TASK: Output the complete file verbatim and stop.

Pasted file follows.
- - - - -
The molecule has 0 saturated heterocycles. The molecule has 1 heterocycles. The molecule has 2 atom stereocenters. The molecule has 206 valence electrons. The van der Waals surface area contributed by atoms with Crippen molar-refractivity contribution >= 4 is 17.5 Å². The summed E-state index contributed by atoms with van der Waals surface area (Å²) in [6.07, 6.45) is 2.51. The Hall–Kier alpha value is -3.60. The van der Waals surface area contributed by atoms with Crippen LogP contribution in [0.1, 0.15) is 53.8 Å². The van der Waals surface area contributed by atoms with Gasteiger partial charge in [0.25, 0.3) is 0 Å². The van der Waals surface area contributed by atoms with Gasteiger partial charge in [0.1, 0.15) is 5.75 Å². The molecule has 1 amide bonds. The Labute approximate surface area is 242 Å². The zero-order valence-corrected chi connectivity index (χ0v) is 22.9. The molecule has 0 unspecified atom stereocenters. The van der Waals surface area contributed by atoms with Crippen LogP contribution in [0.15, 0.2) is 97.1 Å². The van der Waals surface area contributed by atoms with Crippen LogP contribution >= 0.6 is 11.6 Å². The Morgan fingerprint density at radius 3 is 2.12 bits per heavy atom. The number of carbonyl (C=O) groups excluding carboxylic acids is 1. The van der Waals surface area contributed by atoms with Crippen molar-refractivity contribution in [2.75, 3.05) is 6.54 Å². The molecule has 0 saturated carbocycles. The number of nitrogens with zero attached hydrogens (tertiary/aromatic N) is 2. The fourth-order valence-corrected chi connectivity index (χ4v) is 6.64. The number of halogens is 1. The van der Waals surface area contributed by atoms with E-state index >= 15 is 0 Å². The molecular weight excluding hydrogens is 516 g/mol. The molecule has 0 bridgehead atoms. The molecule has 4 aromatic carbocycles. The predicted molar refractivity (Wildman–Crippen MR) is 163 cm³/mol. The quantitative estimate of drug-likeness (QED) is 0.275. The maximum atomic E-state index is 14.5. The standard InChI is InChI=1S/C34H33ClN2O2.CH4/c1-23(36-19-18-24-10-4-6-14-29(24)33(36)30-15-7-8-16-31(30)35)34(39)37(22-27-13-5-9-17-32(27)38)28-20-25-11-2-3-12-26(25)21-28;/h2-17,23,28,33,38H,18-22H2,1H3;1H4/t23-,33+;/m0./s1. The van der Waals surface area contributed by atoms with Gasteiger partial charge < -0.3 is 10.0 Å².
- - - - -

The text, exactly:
The molecule has 0 saturated heterocycles. The molecule has 1 heterocycles. The molecule has 2 atom stereocenters. The molecule has 206 valence electrons. The van der Waals surface area contributed by atoms with Crippen molar-refractivity contribution >= 4 is 17.5 Å². The summed E-state index contributed by atoms with van der Waals surface area (Å²) in [6.07, 6.45) is 2.51. The Hall–Kier alpha value is -3.60. The van der Waals surface area contributed by atoms with Crippen LogP contribution in [0.1, 0.15) is 53.8 Å². The van der Waals surface area contributed by atoms with Gasteiger partial charge in [0.25, 0.3) is 0 Å². The van der Waals surface area contributed by atoms with Gasteiger partial charge in [0.1, 0.15) is 5.75 Å². The molecule has 1 amide bonds. The Labute approximate surface area is 242 Å². The zero-order valence-corrected chi connectivity index (χ0v) is 22.9. The molecule has 0 unspecified atom stereocenters. The van der Waals surface area contributed by atoms with Crippen LogP contribution in [0.15, 0.2) is 97.1 Å². The van der Waals surface area contributed by atoms with Crippen LogP contribution >= 0.6 is 11.6 Å². The Morgan fingerprint density at radius 3 is 2.12 bits per heavy atom. The number of carbonyl (C=O) groups excluding carboxylic acids is 1. The van der Waals surface area contributed by atoms with Crippen molar-refractivity contribution in [2.75, 3.05) is 6.54 Å². The molecule has 0 saturated carbocycles. The number of nitrogens with zero attached hydrogens (tertiary/aromatic N) is 2. The fourth-order valence-corrected chi connectivity index (χ4v) is 6.64. The number of halogens is 1. The van der Waals surface area contributed by atoms with E-state index >= 15 is 0 Å². The molecular weight excluding hydrogens is 516 g/mol. The molecule has 0 bridgehead atoms. The molecule has 4 aromatic carbocycles. The predicted molar refractivity (Wildman–Crippen MR) is 163 cm³/mol. The quantitative estimate of drug-likeness (QED) is 0.275. The maximum atomic E-state index is 14.5. The standard InChI is InChI=1S/C34H33ClN2O2.CH4/c1-23(36-19-18-24-10-4-6-14-29(24)33(36)30-15-7-8-16-31(30)35)34(39)37(22-27-13-5-9-17-32(27)38)28-20-25-11-2-3-12-26(25)21-28;/h2-17,23,28,33,38H,18-22H2,1H3;1H4/t23-,33+;/m0./s1. The van der Waals surface area contributed by atoms with Gasteiger partial charge < -0.3 is 10.0 Å².